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He said some bitter things against the press of Chicago, and did not compliment the intelligence of citizens in very pleasant terms. They refused to hear him on these subjects. Towards the close of his speech they became so uproarious that he was obliged to desist.

The plain truth is there were a great many there who were unwilling to hear him and manifested their disapprobation in a very noisy and disrespectful manner. We regret exceedingly that he was not permitted to make his speech unmolested. That would have been far better than the course that was pursued.

We are glad however, that when he decided to make no further efforts the people retired peaceably to their homes and all was quiet.

The Chicago Democrat disposes of the matter even in fewer words:

Senator Douglas.—Last evening a large number of citizens assembled in front of the North Market Hall, some to listen to Senator Douglas' remarks on the act known as the Nebraska Act, and some with the express purpose of preventing his making any remarks. The meeting was called to order, and Senator Douglas was introduced to the audience by Mayor Milliken. The noise and disturbance of the audience was such, however, that he was unable to pursue his argument in a manner satisfactory to those who wished to learn what he would say in vindication of his course.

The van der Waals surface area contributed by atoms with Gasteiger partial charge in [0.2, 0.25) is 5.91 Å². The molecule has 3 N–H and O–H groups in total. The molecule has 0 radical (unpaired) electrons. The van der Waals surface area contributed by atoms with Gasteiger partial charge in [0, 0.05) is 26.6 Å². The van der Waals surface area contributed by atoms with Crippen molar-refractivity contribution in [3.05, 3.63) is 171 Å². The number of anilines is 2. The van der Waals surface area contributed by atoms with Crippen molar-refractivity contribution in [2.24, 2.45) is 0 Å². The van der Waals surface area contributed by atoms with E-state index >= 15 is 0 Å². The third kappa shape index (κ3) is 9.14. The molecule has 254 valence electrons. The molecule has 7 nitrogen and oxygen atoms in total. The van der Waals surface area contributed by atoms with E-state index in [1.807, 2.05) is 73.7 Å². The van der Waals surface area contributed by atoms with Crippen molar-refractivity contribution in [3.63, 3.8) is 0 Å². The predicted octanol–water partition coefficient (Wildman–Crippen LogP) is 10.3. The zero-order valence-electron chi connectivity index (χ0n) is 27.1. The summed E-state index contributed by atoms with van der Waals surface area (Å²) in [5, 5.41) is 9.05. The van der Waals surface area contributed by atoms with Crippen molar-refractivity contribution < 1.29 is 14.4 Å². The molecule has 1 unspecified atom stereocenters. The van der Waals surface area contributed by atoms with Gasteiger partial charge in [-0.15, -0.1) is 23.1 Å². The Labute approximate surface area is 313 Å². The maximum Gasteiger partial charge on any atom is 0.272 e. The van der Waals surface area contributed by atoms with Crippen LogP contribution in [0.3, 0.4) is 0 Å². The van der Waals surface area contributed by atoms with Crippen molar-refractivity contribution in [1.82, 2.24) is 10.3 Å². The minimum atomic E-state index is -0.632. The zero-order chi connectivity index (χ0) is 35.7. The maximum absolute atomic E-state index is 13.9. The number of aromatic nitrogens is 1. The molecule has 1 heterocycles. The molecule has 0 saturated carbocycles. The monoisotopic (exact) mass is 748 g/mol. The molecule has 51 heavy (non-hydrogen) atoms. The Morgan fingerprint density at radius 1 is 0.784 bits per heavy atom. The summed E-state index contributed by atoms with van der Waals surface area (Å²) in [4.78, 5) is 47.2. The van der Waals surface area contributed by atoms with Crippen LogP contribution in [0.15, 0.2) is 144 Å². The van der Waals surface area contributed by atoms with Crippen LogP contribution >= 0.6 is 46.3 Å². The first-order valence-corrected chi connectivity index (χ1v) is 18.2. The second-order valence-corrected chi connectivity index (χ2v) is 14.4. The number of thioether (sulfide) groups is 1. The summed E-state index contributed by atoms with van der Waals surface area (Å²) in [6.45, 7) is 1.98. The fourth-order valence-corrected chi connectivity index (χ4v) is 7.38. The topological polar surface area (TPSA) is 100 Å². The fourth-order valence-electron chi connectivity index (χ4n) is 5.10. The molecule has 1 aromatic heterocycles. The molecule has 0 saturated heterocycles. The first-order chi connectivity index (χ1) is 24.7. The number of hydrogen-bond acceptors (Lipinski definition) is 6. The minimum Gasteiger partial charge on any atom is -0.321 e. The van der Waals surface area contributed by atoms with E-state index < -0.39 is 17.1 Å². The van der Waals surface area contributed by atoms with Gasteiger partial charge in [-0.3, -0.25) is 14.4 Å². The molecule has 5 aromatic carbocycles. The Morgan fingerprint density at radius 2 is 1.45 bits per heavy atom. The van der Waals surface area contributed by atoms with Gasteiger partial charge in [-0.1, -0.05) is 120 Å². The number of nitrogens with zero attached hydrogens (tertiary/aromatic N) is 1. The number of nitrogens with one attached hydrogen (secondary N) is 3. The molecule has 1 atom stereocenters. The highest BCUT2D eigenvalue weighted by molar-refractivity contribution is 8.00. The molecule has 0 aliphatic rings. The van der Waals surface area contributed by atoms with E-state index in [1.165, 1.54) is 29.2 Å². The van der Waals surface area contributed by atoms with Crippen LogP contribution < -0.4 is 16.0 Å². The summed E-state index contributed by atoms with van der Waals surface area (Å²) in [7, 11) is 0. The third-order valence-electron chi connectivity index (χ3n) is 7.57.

We have heard from private sources that there were ten thousand people present; and that evidently they did not come there to get up a disturbance but simply to demonstrate to Sen. Douglas their opinion of his treachery to his constituents. This they did effectually; and Mr. Douglas now fully understands the estimate in which his conduct is held by his townsmen at Chicago.

It is said that Mr. Douglas felt, intensely, the rebuke he had received.

The office-holders who went to Chicago from here and elsewhere are very quiet on their return, and have learnt something of public opinion in the north part of the state.

[Illinois Journal, Springfield, September 5, 1854]


At the North Market Hall on Friday Evening, September 1st. 1854

You have been told that the bill legislated slavery into territory now free. It docs no such thing. [Groans and hisses — with abortive efforts to cheer.] As most of you have never read that bill [Groans], I will read to you the fourteenth section. [Here he read the section referred to, long since published and commented on in this paper.]